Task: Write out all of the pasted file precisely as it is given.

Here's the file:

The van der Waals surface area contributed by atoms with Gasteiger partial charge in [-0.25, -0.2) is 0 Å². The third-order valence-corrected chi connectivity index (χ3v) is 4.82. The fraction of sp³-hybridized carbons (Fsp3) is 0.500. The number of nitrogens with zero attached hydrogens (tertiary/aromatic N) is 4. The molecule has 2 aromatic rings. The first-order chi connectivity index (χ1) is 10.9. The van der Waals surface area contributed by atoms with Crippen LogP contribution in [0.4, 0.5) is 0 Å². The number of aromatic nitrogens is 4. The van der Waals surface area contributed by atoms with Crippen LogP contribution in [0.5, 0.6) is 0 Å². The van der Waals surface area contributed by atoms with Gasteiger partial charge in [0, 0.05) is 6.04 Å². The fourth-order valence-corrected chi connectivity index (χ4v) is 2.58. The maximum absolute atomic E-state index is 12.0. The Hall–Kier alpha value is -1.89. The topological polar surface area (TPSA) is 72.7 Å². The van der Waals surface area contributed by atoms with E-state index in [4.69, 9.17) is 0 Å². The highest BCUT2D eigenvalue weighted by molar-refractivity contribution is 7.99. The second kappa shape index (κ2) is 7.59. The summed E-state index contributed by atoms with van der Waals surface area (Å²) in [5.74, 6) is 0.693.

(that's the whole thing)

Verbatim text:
The van der Waals surface area contributed by atoms with Gasteiger partial charge in [-0.25, -0.2) is 0 Å². The third-order valence-corrected chi connectivity index (χ3v) is 4.82. The fraction of sp³-hybridized carbons (Fsp3) is 0.500. The number of nitrogens with zero attached hydrogens (tertiary/aromatic N) is 4. The molecule has 2 aromatic rings. The first-order chi connectivity index (χ1) is 10.9. The van der Waals surface area contributed by atoms with Crippen LogP contribution in [0.4, 0.5) is 0 Å². The number of aromatic nitrogens is 4. The van der Waals surface area contributed by atoms with Crippen LogP contribution in [0.5, 0.6) is 0 Å². The van der Waals surface area contributed by atoms with Gasteiger partial charge in [0, 0.05) is 6.04 Å². The fourth-order valence-corrected chi connectivity index (χ4v) is 2.58. The maximum absolute atomic E-state index is 12.0. The Hall–Kier alpha value is -1.89. The topological polar surface area (TPSA) is 72.7 Å². The van der Waals surface area contributed by atoms with E-state index in [4.69, 9.17) is 0 Å². The highest BCUT2D eigenvalue weighted by molar-refractivity contribution is 7.99. The second kappa shape index (κ2) is 7.59. The summed E-state index contributed by atoms with van der Waals surface area (Å²) in [5.74, 6) is 0.693.